Next, there is the time involved. I had to guess on this, as I haven’t timed making one yet. For the initial calculations, I guessed it would take an hour. When I made the board for my daughter last week, I did keep a rough track and learned an hour each is not too far off. The handles on the cheese boards take another 30 minutes I hadn’t thought of, so perhaps they are underpriced. How much is my time worth? I took a shot in the dark at $25/hour. I know there are plenty that would tell me that number is too low. An equal number would probably say too high. What do you think? This is more complicated than I thought.

Next stop: Etsy.com. I don’t want to be out of line with what others are charging. Etsy is a good place for this. I did a search of cutting boards and came to the quick conclusion prices are all over the map. However, it appeared my price was pretty much in the middle of the pack. I can live with that. This is an experiment, after all. Pricing is something I am going to have to work on, however.

What we are aiming to build.
Click on this picture to go to the eStore and buy your own!

Off to the lumberyard

That is today’s update. The next step is to head off to the store and buy wood. From playing, I know I want to get the following boards with the minimum usable width:

  • Maple: 7″ wide
  • Cherry: 6.5″ wide
  • Ash: 4.5″ wide
  • Walnut: 3: wide

I’ll take some pictures of that. It should be interesting, loading wood into a Miata.


May 092012

I am often accused of burning the candle at both ends, sometimes even “in the middle, around the side and up the back” as Redd Foxx said in the old TV show, Sanford and Son. Sometimes, though, my problem is not even lighting the candle. I have good intentions, but somehow can’t quite get started and let things lie for months.

Last month, we took a trip to San Francisco. On the last day, we were in Mountain View, killing time by wandering around the shops in downtown before heading to the airport. One fascinating shop sold all sorts of items for Eastern religions, like Buddhism, Hinduism and Taoism. Denise found a candle holder she liked about the same time I found some Chakra candles. I really liked how one smelled, so decided to get it.

Since we have returned, I put the candle on a small table in our bedroom. Every morning as I am putting on my shoes and socks, I would smell the candle and think how nice it would be to actually light it. A month later, I still haven’t lit it. So why not? What is so hard about lighting a single candle?

The more I thought about this candle, the more I realized it is a metaphor for many of the things in my life that I just don’t quite get around to doing. I recently watched The Bucket List, a delightful movie about two elderly men, both stricken with terminal cancers, who decide to live out all the dreams on their lists before they ‘kick the bucket’. It was then that I realized I had to light that candle before I kicked the bucket.

Letting perfection be the enemy of good

My wife often says I am too much of a perfectionist. She is right, of course. I have a drive to do everything perfectly. I don’t know where this comes from, but I know it can drive me crazy. I will plan something interminably so that I won’t do it wrong. The problem is that planning and doing are very different things and one can only help the other so much. Several times over the last month I had planned on lighting the candle, but realized that I needed to make come sort of foil insert in the holder in case the wax dripped. I mentally designed several different methods of folding the foil so that it not only did the job, but would be attractive. I had elaborate origami folds going on in my mind about how to make a square piece of foil fit into a cylinder and become circular at the top… Oh, good grief!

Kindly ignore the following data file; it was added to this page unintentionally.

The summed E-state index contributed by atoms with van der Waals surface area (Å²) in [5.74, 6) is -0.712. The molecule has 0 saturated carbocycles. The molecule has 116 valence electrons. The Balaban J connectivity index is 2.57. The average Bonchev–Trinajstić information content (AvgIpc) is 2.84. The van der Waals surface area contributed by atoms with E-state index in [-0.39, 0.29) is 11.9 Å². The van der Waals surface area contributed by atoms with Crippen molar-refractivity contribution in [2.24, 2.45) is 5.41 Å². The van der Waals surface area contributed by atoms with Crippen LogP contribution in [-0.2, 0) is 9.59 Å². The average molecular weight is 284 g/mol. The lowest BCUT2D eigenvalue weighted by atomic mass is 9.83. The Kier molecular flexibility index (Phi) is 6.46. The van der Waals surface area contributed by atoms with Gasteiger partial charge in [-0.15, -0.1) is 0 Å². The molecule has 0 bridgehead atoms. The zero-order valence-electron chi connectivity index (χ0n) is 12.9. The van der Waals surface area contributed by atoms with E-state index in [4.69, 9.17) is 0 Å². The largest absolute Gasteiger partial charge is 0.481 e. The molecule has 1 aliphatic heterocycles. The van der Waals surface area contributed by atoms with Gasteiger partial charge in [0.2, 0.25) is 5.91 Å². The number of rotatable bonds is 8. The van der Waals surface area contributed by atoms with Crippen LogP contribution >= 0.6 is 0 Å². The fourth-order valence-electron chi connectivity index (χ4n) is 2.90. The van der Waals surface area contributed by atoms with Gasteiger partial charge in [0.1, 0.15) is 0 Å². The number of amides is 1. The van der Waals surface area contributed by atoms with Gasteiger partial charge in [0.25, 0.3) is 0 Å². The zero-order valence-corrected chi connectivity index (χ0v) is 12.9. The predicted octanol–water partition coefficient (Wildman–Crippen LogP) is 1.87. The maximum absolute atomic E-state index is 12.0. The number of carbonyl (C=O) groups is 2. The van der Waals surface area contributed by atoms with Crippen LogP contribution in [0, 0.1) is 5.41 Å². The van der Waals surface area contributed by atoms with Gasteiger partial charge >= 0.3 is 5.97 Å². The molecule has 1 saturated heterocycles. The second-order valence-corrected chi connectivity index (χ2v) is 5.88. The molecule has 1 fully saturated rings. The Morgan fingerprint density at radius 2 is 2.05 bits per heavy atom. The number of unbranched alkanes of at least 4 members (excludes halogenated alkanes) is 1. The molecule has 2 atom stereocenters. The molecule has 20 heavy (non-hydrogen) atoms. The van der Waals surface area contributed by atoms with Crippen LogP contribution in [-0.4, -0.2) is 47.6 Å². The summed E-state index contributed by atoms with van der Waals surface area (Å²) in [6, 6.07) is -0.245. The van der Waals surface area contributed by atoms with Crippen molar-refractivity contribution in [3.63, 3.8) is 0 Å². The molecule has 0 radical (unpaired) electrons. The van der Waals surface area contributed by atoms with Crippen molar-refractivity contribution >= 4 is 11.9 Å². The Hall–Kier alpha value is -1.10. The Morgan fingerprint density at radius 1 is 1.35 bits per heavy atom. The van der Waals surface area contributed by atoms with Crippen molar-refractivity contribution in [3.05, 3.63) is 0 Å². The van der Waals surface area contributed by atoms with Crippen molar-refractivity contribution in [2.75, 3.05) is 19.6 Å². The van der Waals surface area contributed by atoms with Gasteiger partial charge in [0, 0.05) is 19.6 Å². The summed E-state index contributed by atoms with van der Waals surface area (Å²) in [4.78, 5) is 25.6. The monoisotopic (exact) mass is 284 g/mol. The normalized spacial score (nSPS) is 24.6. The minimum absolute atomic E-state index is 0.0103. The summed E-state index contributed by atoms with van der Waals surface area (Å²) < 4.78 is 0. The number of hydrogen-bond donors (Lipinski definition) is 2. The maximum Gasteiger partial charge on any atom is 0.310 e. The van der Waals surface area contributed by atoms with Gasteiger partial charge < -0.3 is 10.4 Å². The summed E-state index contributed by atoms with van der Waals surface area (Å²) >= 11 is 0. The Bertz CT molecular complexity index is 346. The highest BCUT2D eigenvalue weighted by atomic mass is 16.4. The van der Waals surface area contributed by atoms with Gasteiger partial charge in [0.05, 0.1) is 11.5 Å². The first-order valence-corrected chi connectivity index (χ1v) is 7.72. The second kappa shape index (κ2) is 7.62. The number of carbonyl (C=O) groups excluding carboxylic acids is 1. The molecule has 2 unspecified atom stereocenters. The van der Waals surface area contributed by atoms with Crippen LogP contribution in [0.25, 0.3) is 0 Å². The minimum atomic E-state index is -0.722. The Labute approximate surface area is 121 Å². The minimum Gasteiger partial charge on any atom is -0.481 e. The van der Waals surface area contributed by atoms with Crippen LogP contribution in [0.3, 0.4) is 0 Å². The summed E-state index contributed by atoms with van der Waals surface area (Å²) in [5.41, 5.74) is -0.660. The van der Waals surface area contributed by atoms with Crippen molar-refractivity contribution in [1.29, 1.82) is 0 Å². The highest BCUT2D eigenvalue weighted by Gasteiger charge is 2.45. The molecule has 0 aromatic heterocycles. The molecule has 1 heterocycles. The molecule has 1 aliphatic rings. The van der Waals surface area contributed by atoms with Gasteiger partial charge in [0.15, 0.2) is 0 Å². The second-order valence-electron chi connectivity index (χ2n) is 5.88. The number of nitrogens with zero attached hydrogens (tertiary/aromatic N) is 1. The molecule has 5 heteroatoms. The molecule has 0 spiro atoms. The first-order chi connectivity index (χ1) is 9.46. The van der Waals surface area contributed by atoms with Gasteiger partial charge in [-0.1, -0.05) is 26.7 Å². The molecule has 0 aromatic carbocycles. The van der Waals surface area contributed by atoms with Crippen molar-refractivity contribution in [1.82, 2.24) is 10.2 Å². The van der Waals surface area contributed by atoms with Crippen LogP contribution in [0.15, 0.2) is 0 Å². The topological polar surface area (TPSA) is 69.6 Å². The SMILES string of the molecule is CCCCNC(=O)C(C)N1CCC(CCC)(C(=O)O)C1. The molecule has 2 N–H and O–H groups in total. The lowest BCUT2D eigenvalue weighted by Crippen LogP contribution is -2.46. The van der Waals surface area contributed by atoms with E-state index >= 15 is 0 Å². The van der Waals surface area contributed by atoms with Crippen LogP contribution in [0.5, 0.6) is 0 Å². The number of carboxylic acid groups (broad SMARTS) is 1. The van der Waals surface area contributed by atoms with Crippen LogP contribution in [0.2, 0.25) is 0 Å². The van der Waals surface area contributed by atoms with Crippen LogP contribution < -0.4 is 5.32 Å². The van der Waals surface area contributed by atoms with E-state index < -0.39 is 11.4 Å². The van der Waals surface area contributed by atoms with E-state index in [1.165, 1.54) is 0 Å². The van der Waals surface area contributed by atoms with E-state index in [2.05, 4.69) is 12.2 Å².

Look for blocking tasks

Often when I don’t get started, it is because there is some task that is subconsciously blocking me. Usually, it is a small task, like the foil being in the kitchen and the candle being in my bedroom. And where did I put the matches? I allow tiny things like this stop me from all sorts of tasks I want to accomplish. I have a shop that needs cleaning, but since I am not sure where the broom is located. Perhaps it is a small purchase the needs to be made and I never remember when I am at the store. It goes on forever. Sometimes I have to just stop and analyze what task is blocking me from starting. Once identified, I can then focus on that particular task and do it. Then the rest becomes easier to get started.

Just make a move

One of the hardest things for me is making the first step. I am paralyzed by just getting one foot in front of the other. Once I get started, finishing is easy. Cleaning the shop would only take 5 to 10 minutes. All I have to do is start sweeping. My mother would ask me when I was a kid, “Are you waiting for an invitation?” I have found putting the task on a list and making that empty check box stare at me can help me get started. Other times I just have to get into action mode and suddenly starting one task leads to a bunch of them getting completed – starting one makes it easy to start another. Just getting started makes everything fall into place.

Leave room for spontaneity

Occasionally, I have to quit planning and be spontaneous. A few years after we were married, Denise challenged me to do something without planning it to the Nth degree. I realized then that I didn’t know how to just do something without laying it all out. I have worked on this since then, but I still have trouble being spontaneous. Something as simple as going for ice cream can be a paralyzing planning session for me. It is rare that I can surprise my wife, but every now and then, I do it. Just pick something and do it. Don’t plan it, design it or “begin with the end in mind.” Just get moving and see where it goes.

Just Do It

Nike had the right idea with this ad campaign. Just do it. Don’t wait around for the perfect set of conditions. Don’t wait for the sun to shine, the stars to align or the foil to be made into the perfect wax basin. Just light the candle! Strike a match and leave the consequences to another day. Take a risk and see what happens.

I love watching a candle burn. It is very relaxing and peaceful. This one smells really nice, too.